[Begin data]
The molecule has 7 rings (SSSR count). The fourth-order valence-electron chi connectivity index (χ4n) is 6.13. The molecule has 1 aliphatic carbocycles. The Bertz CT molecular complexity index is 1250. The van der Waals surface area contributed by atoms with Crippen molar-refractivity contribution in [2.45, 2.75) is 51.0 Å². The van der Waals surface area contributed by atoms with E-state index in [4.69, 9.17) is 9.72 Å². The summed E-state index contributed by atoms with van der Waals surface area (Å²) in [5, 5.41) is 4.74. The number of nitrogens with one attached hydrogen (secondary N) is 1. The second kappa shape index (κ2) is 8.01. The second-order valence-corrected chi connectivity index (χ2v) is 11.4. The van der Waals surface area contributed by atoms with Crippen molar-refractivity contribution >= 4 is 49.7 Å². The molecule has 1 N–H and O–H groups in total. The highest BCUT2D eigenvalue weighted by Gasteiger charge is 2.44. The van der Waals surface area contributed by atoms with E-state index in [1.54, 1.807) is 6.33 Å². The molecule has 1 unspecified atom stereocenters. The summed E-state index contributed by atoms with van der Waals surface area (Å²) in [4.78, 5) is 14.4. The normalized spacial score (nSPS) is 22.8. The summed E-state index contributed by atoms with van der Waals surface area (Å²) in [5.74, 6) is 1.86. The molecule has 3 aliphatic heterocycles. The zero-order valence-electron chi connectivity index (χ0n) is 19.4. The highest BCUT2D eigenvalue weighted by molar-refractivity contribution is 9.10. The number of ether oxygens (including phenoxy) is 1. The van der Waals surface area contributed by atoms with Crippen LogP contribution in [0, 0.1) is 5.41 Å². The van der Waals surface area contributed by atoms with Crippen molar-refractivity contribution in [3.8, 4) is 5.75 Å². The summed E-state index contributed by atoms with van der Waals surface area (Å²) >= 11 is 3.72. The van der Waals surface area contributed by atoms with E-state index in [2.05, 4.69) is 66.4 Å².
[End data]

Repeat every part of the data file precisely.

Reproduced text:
The molecule has 7 rings (SSSR count). The fourth-order valence-electron chi connectivity index (χ4n) is 6.13. The molecule has 1 aliphatic carbocycles. The Bertz CT molecular complexity index is 1250. The van der Waals surface area contributed by atoms with Crippen molar-refractivity contribution in [2.45, 2.75) is 51.0 Å². The van der Waals surface area contributed by atoms with E-state index in [4.69, 9.17) is 9.72 Å². The summed E-state index contributed by atoms with van der Waals surface area (Å²) in [5, 5.41) is 4.74. The number of nitrogens with one attached hydrogen (secondary N) is 1. The second kappa shape index (κ2) is 8.01. The second-order valence-corrected chi connectivity index (χ2v) is 11.4. The van der Waals surface area contributed by atoms with Crippen molar-refractivity contribution >= 4 is 49.7 Å². The molecule has 1 N–H and O–H groups in total. The highest BCUT2D eigenvalue weighted by Gasteiger charge is 2.44. The van der Waals surface area contributed by atoms with E-state index in [1.54, 1.807) is 6.33 Å². The molecule has 1 unspecified atom stereocenters. The summed E-state index contributed by atoms with van der Waals surface area (Å²) in [4.78, 5) is 14.4. The normalized spacial score (nSPS) is 22.8. The summed E-state index contributed by atoms with van der Waals surface area (Å²) in [5.74, 6) is 1.86. The molecule has 3 aliphatic heterocycles. The zero-order valence-electron chi connectivity index (χ0n) is 19.4. The highest BCUT2D eigenvalue weighted by molar-refractivity contribution is 9.10. The number of ether oxygens (including phenoxy) is 1. The van der Waals surface area contributed by atoms with Crippen LogP contribution in [0, 0.1) is 5.41 Å². The van der Waals surface area contributed by atoms with Crippen molar-refractivity contribution in [3.8, 4) is 5.75 Å². The summed E-state index contributed by atoms with van der Waals surface area (Å²) >= 11 is 3.72. The van der Waals surface area contributed by atoms with E-state index in [2.05, 4.69) is 66.4 Å².